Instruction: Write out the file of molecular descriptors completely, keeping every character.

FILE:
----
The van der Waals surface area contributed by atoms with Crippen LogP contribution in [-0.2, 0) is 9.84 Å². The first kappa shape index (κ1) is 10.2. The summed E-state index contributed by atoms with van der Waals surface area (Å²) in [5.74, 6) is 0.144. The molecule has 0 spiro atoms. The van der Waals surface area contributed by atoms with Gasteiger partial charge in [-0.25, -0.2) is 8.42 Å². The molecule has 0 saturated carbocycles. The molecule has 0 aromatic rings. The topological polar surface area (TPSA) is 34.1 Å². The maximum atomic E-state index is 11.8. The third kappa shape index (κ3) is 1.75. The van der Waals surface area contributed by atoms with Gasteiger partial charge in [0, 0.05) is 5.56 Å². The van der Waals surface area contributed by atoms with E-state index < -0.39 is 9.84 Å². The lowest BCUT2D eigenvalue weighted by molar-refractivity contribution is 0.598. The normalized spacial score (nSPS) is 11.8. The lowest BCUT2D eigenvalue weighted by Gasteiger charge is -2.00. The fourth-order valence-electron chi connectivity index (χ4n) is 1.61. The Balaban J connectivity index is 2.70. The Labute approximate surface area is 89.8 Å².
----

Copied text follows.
The van der Waals surface area contributed by atoms with Crippen LogP contribution in [-0.2, 0) is 9.84 Å². The first kappa shape index (κ1) is 10.2. The summed E-state index contributed by atoms with van der Waals surface area (Å²) in [5.74, 6) is 0.144. The molecule has 0 spiro atoms. The van der Waals surface area contributed by atoms with Gasteiger partial charge in [-0.25, -0.2) is 8.42 Å². The molecule has 0 saturated carbocycles. The molecule has 0 aromatic rings. The topological polar surface area (TPSA) is 34.1 Å². The maximum atomic E-state index is 11.8. The third kappa shape index (κ3) is 1.75. The van der Waals surface area contributed by atoms with Gasteiger partial charge in [0, 0.05) is 5.56 Å². The van der Waals surface area contributed by atoms with E-state index < -0.39 is 9.84 Å². The lowest BCUT2D eigenvalue weighted by molar-refractivity contribution is 0.598. The normalized spacial score (nSPS) is 11.8. The lowest BCUT2D eigenvalue weighted by Gasteiger charge is -2.00. The fourth-order valence-electron chi connectivity index (χ4n) is 1.61. The Balaban J connectivity index is 2.70. The Labute approximate surface area is 89.8 Å².